German Chancellor Angela Merkel has told the European Union that it must be more realistic in accepting Britain’s negotiating position in fishing and trade talks. Earlier this month, Mrs Merkel said Brussels had to accept that any deal must be in the interests of both the UK and the EU. It is widely believed the German Chancellor will play an influential role in brokering any UK-EU trade agreement in the coming weeks.
Other European leaders expect her to push French President Emmanuel Macron to compromise on his hardline demands to secure continued access to Britain’s coastal waters after the end of the year.
However, it is not going to be easy as, as he arrived at the EU summit on October 15, Mr Macron declared that “in no case shall French fishermen be sacrificed for Brexit”.
The two leaders’ stark differences on the subject arguably highlight a much bigger problem for the future of the bloc, as the Franco-German relationship is said to be its engine.
It was the French wartime hero and later President Charles de Gaulle who famously told the German Chancellor Konrad Adenauer in 1963 that, “Europe is France and Germany; the rest are just the trimmings”.
Moreover, in a recent report, the head of London-based think-tank Euro Intelligence Wolfgang Munchau argued years of Franco-German convergence on foreign policy and security might have also been recently cast aside.
He wrote: “Annegret Kramp-Karrenbauer, outgoing CDU chairwoman and German defence minister, expressed her hopes of a return to the good old days of the transatlantic relationship under Joe Biden.
“She did not mention his name in her article but, on the eve of the US elections, her comments leave us with no other conclusion.”
On Monday, Ms Kramp-Karrenbauer told Redaktionsnetzwerk Deutschland: “Illusions of European strategic autonomy must come to an end: Europeans will not be able to replace America’s crucial role as a security provider.”
According to Mr Munchau, her claims were “a direct attack” on French President Emmanuel Macron, who has been calling for exactly that.
He added: “Years of Franco-German convergence on foreign policy and security have essentially been cast aside by a sloppily argued op-ed.
“Yet, we are not surprised to read this.”
Mr Munchau explained Germans cannot deal with the notion of strategic autonomy because it would require them to raise their defence spending and change their constitution, which gives the Bundestag veto rights over the deployment of troops, and take part in military campaigns that Germany would normally prefer not to get engaged in.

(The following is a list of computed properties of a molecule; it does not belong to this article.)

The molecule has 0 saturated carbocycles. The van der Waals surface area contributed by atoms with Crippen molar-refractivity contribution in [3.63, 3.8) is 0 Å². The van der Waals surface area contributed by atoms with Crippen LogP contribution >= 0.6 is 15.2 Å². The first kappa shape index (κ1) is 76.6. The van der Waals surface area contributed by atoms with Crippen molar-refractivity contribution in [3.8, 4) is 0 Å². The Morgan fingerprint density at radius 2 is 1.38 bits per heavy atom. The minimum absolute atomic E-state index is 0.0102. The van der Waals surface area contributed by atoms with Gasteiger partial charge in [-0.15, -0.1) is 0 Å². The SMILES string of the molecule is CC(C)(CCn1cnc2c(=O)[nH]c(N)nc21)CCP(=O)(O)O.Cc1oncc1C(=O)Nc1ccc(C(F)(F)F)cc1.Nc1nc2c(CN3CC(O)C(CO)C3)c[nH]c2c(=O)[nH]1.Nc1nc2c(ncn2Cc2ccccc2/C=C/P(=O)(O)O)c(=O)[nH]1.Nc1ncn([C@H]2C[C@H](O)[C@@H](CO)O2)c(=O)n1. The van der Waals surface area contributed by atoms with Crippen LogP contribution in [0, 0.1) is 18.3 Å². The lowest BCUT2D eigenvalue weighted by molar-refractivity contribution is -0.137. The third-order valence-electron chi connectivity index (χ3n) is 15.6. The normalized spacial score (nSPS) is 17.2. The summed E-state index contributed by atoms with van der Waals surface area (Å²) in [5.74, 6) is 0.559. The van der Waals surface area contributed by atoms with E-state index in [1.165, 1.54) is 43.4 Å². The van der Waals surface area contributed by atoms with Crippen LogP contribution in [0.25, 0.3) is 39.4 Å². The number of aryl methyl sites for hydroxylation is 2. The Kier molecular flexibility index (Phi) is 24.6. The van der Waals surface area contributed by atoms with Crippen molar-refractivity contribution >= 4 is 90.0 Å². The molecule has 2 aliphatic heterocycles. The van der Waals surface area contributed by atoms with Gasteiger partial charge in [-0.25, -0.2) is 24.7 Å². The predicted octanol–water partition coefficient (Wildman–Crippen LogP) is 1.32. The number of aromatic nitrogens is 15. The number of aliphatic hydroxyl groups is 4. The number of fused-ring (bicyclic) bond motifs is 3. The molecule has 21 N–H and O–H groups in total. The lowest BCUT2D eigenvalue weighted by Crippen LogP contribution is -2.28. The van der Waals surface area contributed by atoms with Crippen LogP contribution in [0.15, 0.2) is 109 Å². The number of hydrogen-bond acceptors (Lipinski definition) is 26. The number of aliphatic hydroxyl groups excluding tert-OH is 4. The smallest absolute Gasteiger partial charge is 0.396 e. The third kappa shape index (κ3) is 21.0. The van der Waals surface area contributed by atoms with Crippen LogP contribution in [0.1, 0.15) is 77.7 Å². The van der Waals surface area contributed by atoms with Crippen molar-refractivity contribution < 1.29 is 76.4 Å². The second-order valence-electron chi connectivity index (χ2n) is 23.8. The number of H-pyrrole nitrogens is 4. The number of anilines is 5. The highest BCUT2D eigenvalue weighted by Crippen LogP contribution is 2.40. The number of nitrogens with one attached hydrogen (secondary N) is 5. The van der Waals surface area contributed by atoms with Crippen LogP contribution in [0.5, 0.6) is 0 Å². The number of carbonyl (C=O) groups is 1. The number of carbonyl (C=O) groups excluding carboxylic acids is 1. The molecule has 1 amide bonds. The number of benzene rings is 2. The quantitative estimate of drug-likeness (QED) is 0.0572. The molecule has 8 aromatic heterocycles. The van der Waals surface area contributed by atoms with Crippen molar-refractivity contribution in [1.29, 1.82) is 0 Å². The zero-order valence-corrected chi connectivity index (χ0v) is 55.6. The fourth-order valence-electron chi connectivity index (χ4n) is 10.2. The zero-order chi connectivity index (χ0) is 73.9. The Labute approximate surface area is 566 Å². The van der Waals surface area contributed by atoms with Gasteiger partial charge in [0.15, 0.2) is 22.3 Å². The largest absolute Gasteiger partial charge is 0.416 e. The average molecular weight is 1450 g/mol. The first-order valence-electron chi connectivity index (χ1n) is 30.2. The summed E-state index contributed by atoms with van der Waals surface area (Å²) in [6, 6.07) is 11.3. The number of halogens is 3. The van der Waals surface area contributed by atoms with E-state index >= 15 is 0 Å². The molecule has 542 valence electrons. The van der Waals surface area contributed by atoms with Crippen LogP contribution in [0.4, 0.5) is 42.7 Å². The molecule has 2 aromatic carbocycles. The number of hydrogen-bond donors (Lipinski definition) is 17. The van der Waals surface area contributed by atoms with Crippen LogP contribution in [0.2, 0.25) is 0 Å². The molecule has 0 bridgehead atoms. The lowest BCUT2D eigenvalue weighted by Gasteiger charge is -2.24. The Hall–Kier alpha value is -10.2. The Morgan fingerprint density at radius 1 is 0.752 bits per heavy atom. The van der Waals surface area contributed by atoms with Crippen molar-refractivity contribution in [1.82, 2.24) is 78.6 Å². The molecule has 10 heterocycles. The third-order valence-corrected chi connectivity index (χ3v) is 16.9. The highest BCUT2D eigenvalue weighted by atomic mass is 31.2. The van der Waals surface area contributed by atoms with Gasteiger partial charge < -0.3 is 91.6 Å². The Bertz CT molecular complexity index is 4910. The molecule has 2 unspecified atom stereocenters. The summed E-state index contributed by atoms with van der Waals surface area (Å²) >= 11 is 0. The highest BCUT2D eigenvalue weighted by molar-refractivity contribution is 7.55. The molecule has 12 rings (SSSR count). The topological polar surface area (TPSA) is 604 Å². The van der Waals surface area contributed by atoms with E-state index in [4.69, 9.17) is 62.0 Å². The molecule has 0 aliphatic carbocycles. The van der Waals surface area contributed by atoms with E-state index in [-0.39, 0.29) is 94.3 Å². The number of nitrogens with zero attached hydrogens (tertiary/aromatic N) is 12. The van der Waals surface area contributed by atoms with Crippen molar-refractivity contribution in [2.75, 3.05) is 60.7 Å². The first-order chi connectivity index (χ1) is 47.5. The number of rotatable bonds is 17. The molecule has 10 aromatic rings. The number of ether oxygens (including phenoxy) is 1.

He concluded: “Specifically, Ms Kramp-Karrenbauer wants the US to keep the EU fully under its nuclear umbrella, which requires Europeans to accept US leadership as a quid-pro-quo.
“We have commented on this before, but Ms Kramp-Karrenbauer is the most un-European Saarlander we ever came across. She is very much in contrast to Heiko Maas and Peter Altmaier, the other Saarlanders in the German Cabinet.
“Both of those politicians are pushing in the exact opposite direction, in favour of more European strategic autonomy in their respective fields.”
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Ms Kramp-Karrenbauer was expected to be the Christian Democratic Union (CDU) candidate to replace Angela Merkel as Chancellor.
However, in February, she announced that she would resign her position as CDU leader later in the year and would not put herself forward as a candidate for Chancellor for the 2021 federal election.
While a split between France and Germany appears to be evident, in an exclusive interview with Express.co.uk, Ukip founder Alan Sked claimed Mrs Merkel, alongside the French leader, might actually be plotting something quite radical for the future of the bloc.
He said: “Macron has been a great advocate for a federal Europe.
“He has made great speeches, calling for Europe to be united and having a fiscal union, a monetary union, which includes a bank, one treasury, one finance minister and some sort of financial parliament.
“Merkel and the Germans don’t actually believe in that but Merkel is about to retire and the rumour is that she wants to have some kind of historical legacy because so far there is not very much she can claim as hers.”